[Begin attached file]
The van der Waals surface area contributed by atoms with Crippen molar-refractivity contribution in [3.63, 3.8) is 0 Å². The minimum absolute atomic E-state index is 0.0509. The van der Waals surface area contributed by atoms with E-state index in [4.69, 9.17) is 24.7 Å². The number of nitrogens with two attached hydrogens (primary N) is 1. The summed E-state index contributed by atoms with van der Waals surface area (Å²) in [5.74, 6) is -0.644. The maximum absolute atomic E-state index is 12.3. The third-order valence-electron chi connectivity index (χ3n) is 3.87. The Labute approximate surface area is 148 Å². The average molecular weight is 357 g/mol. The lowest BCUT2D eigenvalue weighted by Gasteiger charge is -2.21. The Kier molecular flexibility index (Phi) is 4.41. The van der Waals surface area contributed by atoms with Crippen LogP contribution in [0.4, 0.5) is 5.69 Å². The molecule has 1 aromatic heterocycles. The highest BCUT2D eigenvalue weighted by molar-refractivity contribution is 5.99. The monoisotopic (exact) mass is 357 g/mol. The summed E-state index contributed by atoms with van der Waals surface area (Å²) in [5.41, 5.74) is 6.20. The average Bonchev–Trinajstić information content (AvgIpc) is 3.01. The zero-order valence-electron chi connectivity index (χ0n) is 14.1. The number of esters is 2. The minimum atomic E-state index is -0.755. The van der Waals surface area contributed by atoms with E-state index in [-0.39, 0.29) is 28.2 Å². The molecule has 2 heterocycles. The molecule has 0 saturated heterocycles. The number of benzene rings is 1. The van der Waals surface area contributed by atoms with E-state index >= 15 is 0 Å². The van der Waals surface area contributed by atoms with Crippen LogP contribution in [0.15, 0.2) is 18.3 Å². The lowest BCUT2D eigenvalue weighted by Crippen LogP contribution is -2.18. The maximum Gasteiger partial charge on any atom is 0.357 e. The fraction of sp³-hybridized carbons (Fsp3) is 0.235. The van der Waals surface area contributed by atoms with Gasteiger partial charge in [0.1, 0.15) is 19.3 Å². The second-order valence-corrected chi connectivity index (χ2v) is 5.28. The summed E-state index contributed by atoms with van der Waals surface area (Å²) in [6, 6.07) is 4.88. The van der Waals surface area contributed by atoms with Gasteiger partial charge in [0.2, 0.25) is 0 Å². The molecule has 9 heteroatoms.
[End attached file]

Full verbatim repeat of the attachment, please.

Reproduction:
The van der Waals surface area contributed by atoms with Crippen molar-refractivity contribution in [3.63, 3.8) is 0 Å². The minimum absolute atomic E-state index is 0.0509. The van der Waals surface area contributed by atoms with E-state index in [4.69, 9.17) is 24.7 Å². The number of nitrogens with two attached hydrogens (primary N) is 1. The summed E-state index contributed by atoms with van der Waals surface area (Å²) in [5.74, 6) is -0.644. The maximum absolute atomic E-state index is 12.3. The third-order valence-electron chi connectivity index (χ3n) is 3.87. The Labute approximate surface area is 148 Å². The average molecular weight is 357 g/mol. The lowest BCUT2D eigenvalue weighted by Gasteiger charge is -2.21. The Kier molecular flexibility index (Phi) is 4.41. The van der Waals surface area contributed by atoms with Crippen LogP contribution in [0.4, 0.5) is 5.69 Å². The molecule has 1 aromatic heterocycles. The highest BCUT2D eigenvalue weighted by molar-refractivity contribution is 5.99. The monoisotopic (exact) mass is 357 g/mol. The summed E-state index contributed by atoms with van der Waals surface area (Å²) in [5.41, 5.74) is 6.20. The average Bonchev–Trinajstić information content (AvgIpc) is 3.01. The zero-order valence-electron chi connectivity index (χ0n) is 14.1. The number of esters is 2. The minimum atomic E-state index is -0.755. The van der Waals surface area contributed by atoms with E-state index in [-0.39, 0.29) is 28.2 Å². The molecule has 2 heterocycles. The molecule has 0 saturated heterocycles. The number of benzene rings is 1. The van der Waals surface area contributed by atoms with E-state index >= 15 is 0 Å². The van der Waals surface area contributed by atoms with Crippen LogP contribution in [0.15, 0.2) is 18.3 Å². The lowest BCUT2D eigenvalue weighted by Crippen LogP contribution is -2.18. The maximum Gasteiger partial charge on any atom is 0.357 e. The fraction of sp³-hybridized carbons (Fsp3) is 0.235. The van der Waals surface area contributed by atoms with Gasteiger partial charge in [0.1, 0.15) is 19.3 Å². The second-order valence-corrected chi connectivity index (χ2v) is 5.28. The summed E-state index contributed by atoms with van der Waals surface area (Å²) in [6, 6.07) is 4.88. The van der Waals surface area contributed by atoms with Gasteiger partial charge in [0.2, 0.25) is 0 Å². The molecule has 9 heteroatoms.